The 2019 Leaf starts at $29,990, which is below average among electric cars. Opting for the SV trim will cost you $32,490, and choosing the top-of-the-line SL trim will cost you $36,200.

Check out our U.S. News Best Price Program for great savings at your local Nissan dealer. You can also find excellent manufacturer incentives on our Nissan deals page.

Nissan Leaf Versus the Competition

Which Is Better: Nissan Leaf or Chevy Bolt?

The Chevy Bolt is better than the Leaf in nearly every way. It has a longer electric range (238 miles compared to the Leaf’s 151), quicker acceleration, more responsive steering, better handling, more comfortable and spacious seating, and nearly double the cargo capacity of the Leaf. Standard features are also more plentiful with the Bolt, including a larger touch screen, Android Auto, and Apple CarPlay. The one area where the Leaf comes out ahead is price, but if the Bolt is in your budget, it’s a better option.

Which Is Better: Nissan Leaf or Tesla Model 3?

The Tesla Model 3 costs about $15,000 more than the Leaf, but like the Bolt, it’s worth the extra money. The Model 3 comes with a 260-mile range, and upgrading the Tesla with a long-range battery will give you a 310-mile range. That's more than double the Leaf's all-electric range. When you need to charge your battery on the go, you can stop at a Tesla supercharging station where you can charge 50 percent of the battery in half an hour. Beyond that, the Tesla has nimble handling and a more powerful electric motor that accelerates quicker than the Nissan's electric motor. The Model 3 also features a refined cabin with quality materials and additional standard features like a navigation system and a Wi-Fi hot spot.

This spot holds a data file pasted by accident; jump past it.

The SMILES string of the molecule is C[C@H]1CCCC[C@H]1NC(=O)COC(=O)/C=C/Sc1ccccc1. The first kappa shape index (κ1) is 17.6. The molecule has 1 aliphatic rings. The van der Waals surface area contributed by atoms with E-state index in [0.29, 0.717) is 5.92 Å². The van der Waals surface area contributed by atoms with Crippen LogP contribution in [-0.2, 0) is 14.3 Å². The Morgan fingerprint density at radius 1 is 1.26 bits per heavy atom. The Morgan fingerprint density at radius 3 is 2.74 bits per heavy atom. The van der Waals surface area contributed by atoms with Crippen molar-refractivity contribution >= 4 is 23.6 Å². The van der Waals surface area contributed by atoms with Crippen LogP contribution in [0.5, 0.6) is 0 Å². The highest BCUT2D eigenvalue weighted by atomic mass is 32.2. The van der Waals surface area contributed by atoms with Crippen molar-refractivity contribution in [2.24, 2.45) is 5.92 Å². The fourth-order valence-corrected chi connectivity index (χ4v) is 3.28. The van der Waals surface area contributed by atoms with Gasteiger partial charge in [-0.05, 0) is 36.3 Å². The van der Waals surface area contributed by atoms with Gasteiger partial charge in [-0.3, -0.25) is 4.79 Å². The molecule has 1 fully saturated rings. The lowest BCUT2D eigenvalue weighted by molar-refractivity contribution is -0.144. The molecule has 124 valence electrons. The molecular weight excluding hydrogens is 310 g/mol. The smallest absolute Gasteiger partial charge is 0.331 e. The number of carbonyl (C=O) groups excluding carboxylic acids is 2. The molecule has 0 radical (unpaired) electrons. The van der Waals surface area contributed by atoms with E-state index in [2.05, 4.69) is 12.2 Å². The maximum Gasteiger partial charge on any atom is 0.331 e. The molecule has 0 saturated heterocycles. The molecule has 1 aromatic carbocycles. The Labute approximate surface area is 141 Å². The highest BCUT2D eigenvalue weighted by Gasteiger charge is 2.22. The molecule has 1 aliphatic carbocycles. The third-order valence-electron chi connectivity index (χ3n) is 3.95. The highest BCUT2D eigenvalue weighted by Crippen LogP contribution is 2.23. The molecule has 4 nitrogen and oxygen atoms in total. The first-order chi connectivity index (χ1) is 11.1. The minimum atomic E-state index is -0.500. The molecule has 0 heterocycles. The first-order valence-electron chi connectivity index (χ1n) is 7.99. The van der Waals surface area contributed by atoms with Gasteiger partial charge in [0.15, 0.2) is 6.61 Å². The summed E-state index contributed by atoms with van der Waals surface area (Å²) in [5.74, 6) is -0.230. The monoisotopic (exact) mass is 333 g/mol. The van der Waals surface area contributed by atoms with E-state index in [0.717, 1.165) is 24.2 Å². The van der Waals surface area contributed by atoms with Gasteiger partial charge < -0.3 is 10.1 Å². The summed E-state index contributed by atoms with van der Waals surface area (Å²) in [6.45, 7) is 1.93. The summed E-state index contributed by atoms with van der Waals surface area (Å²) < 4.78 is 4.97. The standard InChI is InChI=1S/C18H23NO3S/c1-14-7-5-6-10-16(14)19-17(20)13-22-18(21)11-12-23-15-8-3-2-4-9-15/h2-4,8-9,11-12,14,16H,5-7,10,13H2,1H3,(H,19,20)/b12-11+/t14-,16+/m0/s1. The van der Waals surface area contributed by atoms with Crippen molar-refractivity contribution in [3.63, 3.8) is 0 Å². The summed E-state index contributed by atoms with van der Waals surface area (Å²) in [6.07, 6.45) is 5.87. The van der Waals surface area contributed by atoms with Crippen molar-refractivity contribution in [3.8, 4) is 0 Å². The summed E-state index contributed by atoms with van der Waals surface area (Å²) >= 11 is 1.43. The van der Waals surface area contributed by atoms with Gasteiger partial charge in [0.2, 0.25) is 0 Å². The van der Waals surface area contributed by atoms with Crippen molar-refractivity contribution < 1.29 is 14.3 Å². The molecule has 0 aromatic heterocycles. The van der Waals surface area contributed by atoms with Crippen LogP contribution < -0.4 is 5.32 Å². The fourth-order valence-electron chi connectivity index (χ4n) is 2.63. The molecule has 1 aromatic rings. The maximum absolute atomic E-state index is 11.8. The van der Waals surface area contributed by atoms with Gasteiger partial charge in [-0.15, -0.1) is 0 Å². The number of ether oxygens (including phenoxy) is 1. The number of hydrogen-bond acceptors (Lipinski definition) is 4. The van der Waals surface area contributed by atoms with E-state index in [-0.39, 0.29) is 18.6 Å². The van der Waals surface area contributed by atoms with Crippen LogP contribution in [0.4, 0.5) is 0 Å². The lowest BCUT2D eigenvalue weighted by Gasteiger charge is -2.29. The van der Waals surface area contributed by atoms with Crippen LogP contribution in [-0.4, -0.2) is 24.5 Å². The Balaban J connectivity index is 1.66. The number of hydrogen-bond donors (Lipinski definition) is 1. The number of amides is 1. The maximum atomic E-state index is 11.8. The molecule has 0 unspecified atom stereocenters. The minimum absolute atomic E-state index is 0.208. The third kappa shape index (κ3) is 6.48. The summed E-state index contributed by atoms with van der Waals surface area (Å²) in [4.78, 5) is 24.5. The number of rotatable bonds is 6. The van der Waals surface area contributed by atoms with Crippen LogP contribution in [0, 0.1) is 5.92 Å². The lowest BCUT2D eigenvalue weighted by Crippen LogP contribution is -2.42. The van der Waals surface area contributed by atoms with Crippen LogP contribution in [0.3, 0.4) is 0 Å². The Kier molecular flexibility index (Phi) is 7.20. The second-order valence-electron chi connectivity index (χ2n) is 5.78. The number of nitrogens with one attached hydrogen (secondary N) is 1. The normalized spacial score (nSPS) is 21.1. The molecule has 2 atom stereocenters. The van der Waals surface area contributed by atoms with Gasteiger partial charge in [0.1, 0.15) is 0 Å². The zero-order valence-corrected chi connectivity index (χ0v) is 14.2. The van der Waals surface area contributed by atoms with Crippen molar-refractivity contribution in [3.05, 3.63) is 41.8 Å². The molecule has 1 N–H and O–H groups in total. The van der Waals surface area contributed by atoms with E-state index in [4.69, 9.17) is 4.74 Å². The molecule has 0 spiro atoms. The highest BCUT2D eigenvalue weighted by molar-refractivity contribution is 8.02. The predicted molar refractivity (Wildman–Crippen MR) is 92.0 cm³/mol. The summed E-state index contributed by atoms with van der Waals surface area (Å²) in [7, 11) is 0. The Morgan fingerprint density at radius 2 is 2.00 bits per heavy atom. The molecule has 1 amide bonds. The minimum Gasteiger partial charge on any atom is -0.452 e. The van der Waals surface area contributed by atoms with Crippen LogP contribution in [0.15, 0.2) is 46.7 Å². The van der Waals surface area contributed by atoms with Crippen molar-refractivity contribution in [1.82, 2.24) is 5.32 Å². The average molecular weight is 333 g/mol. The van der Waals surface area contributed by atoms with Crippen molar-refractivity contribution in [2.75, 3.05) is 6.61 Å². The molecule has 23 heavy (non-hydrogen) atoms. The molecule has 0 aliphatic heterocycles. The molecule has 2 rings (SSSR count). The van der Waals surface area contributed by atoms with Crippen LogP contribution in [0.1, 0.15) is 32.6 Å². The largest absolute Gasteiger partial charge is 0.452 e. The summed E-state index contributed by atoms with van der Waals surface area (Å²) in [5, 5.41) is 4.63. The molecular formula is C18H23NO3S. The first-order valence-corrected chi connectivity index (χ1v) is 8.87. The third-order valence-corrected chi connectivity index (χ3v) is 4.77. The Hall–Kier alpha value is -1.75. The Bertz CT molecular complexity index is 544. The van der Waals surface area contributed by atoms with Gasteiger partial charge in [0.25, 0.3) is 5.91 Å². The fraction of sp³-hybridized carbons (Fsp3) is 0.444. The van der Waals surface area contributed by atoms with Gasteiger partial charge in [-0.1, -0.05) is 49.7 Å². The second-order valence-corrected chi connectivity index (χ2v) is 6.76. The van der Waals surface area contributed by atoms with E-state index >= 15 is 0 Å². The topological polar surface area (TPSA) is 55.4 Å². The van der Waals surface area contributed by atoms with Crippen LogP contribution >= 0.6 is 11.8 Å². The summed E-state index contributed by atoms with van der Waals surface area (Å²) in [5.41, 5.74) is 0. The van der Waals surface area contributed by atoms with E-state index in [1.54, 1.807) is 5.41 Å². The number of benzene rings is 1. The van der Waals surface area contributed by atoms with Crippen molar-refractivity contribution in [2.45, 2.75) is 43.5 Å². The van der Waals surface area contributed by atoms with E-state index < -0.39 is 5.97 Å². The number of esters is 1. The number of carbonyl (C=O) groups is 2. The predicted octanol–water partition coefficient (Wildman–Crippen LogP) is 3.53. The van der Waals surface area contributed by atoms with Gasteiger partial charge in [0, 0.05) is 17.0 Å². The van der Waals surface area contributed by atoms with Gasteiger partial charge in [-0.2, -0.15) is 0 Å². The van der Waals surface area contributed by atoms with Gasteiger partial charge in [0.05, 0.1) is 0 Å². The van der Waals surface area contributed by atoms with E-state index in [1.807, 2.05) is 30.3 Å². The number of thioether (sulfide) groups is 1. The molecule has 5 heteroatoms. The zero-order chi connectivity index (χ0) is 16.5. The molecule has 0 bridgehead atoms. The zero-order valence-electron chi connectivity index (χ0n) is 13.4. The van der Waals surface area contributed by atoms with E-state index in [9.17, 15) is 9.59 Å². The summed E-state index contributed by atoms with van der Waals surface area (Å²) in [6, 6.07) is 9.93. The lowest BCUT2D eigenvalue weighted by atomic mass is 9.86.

Compare the Leaf, Bolt, and Model 3 »

Leaf Interior

How Many People Does the Leaf Seat?

The Leaf seats up to five people in two rows. Its front seats are comfortable and supportive, and the back row has enough room for adults, though the middle seat has limited foot room because of the middle floor hump that houses the Leaf's battery pack. Cloth seats are standard and leather upholstery is optional. Other available features include a power-adjustable driver's seat and heated front seats.

Leaf and Car Seats

There are two full sets of LATCH car-seat connectors on the rear outboard seats and an upper tether anchor on the rear middle seat. 

Leaf Interior Quality

The Leaf has mostly quality materials throughout its cabin, but reviewers note that some scattered hard plastics hinder the Leaf's appeal.

Leaf Cargo Space

The Leaf's hatchback body style contributes to its fantastic cargo capacity. It has 23.6 cubic feet of cargo space – more than most other compact cars. Folding the standard 60/40 split-folding seats increases cargo capacity to 30 cubic feet. On the downside, the seats don't fold completely flat, and small-item storage is limited.

Leaf Infotainment, Bluetooth, and Navigation

Standard features include an infotainment system with a 5-inch display, Bluetooth, satellite radio, and four speakers. Available features include a 7-inch touch screen, Android Auto, Apple CarPlay, six speakers, voice recognition, HD Radio, navigation, and a 7-speaker Bose premium audio system. The infotainment system has simple and easy-to-use menus and controls.